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Have Google Made PPC More Expensive?

Charlotte Coverley
26th February 2016

One of the biggest pieces of digital marketing news this week is Google’s format change – namely, removing ads on the right-hand side of search results. This change also means that they’ve added one more ads to the top section of search results for high volume/competition search terms. So what does that mean for your PPC?

Top Ads Always Had the Most Clicks

We’ve always advised clients to compete for the top 3 positions in PPC since their click through rate is 14x higher than on the right-hand side. We’ve seen that ads lower down than 4th position had difficulty spending their entire daily budget and therefore struggled to get the results clients wanted.

The new format means you’ll actually receive more accurate average position reporting. When there were 11 potential ads per page, the average was usually below the most frequent position you appeared in (because of how means work in comparison to modes). Reducing the number of available ads means that these figures will be less diluted and you can get a much more accurate idea of what’s happening with your ads and where they actually appear.

Ads May Get More Expensive

With fewer positions on the front page and the same number of advertisers competing for them, bids may go up. Brands who want to maintain a good impression share and stay on the top banner will need to up their bids to maintain their position, and have a serious look at what they can do to improve their Quality Score to remain competitive.

However, another consideration is that there is actually an additional ad in the most competitive part of the PPC landscape, so that could reduce the amount you need to bid to keep this position. The only thing marketers can agree on is that we need to wait to get more data after this change.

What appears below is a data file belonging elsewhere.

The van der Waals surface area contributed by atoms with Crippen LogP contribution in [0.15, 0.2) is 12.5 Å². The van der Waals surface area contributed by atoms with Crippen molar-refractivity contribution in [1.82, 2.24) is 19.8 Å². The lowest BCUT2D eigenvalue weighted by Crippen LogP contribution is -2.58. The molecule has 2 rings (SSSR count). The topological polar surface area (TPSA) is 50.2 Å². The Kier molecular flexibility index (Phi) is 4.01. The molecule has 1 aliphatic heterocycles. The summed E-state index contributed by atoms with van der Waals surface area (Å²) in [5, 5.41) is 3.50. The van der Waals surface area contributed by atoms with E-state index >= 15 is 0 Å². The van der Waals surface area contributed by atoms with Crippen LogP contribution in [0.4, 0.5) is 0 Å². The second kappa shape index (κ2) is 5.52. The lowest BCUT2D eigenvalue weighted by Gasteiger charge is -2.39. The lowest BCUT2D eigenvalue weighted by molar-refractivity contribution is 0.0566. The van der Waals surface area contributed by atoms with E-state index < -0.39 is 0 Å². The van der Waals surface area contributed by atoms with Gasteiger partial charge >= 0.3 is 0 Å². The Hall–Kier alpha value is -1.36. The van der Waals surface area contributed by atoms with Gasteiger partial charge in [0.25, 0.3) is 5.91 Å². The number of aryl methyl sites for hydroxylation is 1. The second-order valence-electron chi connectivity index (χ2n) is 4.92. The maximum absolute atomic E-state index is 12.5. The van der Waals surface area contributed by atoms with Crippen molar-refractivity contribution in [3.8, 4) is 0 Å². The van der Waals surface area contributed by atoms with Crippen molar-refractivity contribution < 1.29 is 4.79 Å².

PPC Will Be More Important for eCommerce

The additional ads and the shopping section of Google search results will push natural search results below the fold for the most competitive search queries. This means that your SEO will have to work harder to maintain positions for these queries too. It’s important to remember that only the most competitive terms will see a real impact in terms of how many organic search results appear above the fold. While users are used to scrolling (especially when it comes to mobile search results), it does mean you have slightly reduced search visibility for these terms.

Brands can combat this in a number of ways; working on more long-tail keywords to pick up conversions from people further down the funnel, reducing attrition on the site, working to improve bounce rates to make the most of traffic already on the site, and of course diversifying the type of PPC so that products appear in the shopping section as well as the ads.

 

At the moment, brands and marketers are waiting to see what the impact of this change will be and how much their own industry will be affected. For a lot of small businesses, this change won’t have a huge impact (especially if they have a great niche) but this is a crucial time to keep an eye on both PPC performance and SEO appearance to see whether your business will need to take a second look at its strategy.

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